Every day is packed with activities. Work to do, appointments to get to, events to attend, chores to get done and there never seems to be any free time. Our lives are too busy and all the technology we surround ourselves doesn’t seem to make it better. In a world with computers, dishwashers, washing machines and microwaves, how are we busier than our grandparents were?
The reality seems to be that nature abhors a vacuum. So, when we get more free time, we fill it up. Once the housework that was done by housewives was simplified by modern appliances and we started having less kids to take care of, families seemed to default to two incomes. After that, our reduced chores had to be crammed around two busy work schedules, thereby eating up our gains and then some.
Unfortunately, while we were filling up all our free time, we seem to have swung too far in the opposite direction. We get more done than ever before and make more money than we had, but we have less time. How can we fix that? We either need to do less or automate more. Doing less isn’t an option for me so, wherever I can, I try to automate. Here are a few places I do that:
- Email – This area is a gigantic time sink. I’ve created rules in my email client that sort emails into folders if they are either not time sensitive or of limited use. I check my regular email throughout the day, but once a day I quickly evaluate and usually delete the emails in my sorted folders. If something in one of the folders needs action, I take action. While I do still see all my emails, this system allows me to waste less time throughout my day and process emails faster.
- Bills – The vast majority of my bills are handled electronically and most are set to auto pay. That means that my wife or I just need to check the balance and allow the payment to be made. It’s a lot faster than envelopes and checks and saves stamps to boot.
- Backups – I have all my computers setup to do periodic backups automatically. They are also set to backup online automatically. This way, I never worry about backups and when I’ve had problems with hard drives in the past, I’ve always been able to get back up to speed in very little time.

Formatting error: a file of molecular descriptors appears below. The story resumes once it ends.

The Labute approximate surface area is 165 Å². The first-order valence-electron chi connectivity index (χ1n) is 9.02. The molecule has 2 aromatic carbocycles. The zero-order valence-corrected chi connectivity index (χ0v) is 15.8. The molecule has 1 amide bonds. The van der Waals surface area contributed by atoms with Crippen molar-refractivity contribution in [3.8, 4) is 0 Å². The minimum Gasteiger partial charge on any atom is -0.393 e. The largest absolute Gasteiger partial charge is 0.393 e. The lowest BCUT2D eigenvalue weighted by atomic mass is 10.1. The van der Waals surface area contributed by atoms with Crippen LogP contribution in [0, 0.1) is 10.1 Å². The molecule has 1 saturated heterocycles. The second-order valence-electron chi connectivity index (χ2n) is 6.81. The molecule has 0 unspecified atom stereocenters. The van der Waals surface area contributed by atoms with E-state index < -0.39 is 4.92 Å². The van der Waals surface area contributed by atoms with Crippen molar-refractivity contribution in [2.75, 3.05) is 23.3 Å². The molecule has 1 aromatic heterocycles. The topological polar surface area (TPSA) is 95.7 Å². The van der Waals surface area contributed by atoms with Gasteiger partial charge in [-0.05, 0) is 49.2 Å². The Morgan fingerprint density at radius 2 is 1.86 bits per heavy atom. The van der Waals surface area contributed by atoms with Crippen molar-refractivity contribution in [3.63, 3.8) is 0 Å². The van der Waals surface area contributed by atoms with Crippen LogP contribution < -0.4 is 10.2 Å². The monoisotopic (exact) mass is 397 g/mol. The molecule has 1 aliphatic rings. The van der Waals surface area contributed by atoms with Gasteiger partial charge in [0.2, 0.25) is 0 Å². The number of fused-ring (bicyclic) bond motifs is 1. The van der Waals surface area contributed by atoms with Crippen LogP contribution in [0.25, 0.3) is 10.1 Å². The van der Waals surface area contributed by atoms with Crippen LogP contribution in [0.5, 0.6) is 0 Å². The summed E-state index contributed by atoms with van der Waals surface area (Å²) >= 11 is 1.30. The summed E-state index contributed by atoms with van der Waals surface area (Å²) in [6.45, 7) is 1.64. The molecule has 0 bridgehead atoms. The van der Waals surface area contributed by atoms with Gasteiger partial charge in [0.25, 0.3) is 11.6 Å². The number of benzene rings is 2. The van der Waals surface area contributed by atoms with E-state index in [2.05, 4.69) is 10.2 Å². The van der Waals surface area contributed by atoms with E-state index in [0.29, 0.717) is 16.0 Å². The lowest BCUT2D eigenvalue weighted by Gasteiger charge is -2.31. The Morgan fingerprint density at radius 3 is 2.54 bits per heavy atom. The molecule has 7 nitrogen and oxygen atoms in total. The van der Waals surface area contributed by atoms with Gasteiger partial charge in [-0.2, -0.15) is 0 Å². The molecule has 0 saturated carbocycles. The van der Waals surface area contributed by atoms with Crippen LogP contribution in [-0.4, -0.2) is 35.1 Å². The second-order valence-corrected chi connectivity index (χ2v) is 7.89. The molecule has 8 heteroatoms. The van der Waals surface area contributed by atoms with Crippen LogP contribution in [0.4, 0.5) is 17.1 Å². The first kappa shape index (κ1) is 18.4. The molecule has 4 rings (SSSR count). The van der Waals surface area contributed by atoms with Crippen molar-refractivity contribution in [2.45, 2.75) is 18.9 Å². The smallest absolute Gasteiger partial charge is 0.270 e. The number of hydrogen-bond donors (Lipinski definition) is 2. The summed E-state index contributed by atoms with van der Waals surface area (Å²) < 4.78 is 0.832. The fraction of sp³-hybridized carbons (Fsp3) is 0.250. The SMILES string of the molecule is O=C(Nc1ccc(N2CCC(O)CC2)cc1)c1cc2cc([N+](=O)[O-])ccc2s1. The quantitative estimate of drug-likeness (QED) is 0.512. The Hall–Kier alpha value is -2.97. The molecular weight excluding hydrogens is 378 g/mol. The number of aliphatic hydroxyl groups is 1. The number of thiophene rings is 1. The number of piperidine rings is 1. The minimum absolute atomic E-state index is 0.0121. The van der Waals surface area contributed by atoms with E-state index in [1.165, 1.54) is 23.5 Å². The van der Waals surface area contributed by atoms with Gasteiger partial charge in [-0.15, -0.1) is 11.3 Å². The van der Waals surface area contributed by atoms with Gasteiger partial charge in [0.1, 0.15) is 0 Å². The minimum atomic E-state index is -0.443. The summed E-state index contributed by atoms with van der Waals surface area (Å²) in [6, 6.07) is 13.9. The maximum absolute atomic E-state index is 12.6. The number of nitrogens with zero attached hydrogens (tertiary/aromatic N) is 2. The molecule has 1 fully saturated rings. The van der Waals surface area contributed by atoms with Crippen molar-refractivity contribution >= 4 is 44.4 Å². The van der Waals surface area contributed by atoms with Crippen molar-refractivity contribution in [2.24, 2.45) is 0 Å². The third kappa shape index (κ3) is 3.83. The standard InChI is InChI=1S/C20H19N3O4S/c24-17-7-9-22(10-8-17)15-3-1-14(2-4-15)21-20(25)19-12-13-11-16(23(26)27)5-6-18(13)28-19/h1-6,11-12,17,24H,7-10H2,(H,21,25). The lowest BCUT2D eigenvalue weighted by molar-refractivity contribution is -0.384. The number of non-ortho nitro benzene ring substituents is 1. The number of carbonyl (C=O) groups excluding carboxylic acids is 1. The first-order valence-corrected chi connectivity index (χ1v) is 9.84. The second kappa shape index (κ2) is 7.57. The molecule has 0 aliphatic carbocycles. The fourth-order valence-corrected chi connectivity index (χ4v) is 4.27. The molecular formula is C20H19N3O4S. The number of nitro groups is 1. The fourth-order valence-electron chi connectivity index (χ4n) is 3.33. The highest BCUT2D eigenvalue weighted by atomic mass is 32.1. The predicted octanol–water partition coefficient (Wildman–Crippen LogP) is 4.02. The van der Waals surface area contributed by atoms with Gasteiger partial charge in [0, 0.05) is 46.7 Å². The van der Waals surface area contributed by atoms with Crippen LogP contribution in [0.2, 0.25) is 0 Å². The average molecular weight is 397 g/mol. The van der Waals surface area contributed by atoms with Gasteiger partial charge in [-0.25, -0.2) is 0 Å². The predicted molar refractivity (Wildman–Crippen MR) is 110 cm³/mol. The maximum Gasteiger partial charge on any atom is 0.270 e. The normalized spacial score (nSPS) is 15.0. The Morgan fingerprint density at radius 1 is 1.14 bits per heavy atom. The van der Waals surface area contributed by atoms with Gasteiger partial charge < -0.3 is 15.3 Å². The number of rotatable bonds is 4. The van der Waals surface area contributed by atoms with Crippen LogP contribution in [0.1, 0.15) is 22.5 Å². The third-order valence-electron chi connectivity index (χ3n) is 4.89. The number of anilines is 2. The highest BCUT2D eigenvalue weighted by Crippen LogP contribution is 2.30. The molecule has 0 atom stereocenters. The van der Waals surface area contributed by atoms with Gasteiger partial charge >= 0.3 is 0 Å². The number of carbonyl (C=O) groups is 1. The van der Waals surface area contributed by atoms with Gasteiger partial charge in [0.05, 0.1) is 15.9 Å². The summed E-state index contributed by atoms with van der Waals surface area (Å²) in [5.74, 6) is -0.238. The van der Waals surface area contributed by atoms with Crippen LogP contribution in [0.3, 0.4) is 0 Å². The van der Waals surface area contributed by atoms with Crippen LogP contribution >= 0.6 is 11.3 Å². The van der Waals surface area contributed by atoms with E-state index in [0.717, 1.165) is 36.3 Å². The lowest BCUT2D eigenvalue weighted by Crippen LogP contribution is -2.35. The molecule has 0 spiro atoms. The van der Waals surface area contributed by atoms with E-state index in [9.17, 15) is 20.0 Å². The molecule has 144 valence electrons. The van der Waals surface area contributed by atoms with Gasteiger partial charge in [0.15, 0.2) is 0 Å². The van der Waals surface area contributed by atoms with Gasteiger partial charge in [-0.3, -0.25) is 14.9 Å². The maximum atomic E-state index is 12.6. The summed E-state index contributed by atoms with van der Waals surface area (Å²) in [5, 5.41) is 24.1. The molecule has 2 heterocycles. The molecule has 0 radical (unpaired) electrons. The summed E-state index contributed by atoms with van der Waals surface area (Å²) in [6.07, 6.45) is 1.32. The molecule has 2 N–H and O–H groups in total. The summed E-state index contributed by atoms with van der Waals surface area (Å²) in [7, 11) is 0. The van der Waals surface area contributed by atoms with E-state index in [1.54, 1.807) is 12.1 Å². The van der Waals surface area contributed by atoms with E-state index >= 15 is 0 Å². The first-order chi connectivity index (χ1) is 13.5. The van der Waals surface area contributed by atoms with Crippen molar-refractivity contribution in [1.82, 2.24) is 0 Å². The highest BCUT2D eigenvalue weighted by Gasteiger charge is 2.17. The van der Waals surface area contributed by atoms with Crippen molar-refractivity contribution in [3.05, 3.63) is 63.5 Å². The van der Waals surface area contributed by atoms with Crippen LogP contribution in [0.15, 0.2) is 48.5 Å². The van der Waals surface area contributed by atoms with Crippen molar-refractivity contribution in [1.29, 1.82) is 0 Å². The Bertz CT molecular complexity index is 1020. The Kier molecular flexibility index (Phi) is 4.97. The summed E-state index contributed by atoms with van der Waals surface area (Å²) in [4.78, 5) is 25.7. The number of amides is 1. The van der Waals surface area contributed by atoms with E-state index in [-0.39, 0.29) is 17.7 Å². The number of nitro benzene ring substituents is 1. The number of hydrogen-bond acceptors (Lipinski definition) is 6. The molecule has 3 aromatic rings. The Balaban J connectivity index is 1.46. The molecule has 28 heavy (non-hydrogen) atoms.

- Social Media – This area isn’t so much automation as notifications. I’ve determined which services are important enough for me to check and which aren’t. On the less important social media services for me (like Facebook), I turn on notifications and only log in when something pops up that I need to handle. The rest of the time I avoid it, saving myself a lot of time.
- Events/Appointments – I don’t bother trying to remember when things are going to happen anymore or spend time checking my calendar anymore. When I find out about an event or appointment, I put it in my calendar app and add in all the pertinent information. Then I set alerts that will help me to prepare and add notes relevant to those dates. For example, 2 weeks before my son’s dentist appointment I might set an alert and an associated note to remind my wife that I need her to schedule time to take our son to the dentist. The day before I’ll have an alert to remind me that the appointment is the next day. An hour before, an alert reminds me to pick him up early from preschool, so that he will be ready when my wife swings by to pick him up.
Those are just a few areas that I automate that help me to wedge some gaps of free time between the tasks that occupy most of my day and that allow my brain not to focus on whatever other task I have coming up when I do get a momentary respite. I’m experimenting with a few others with varying levels of success, but if they do succeed, I’ll be sure to mention them in a future post.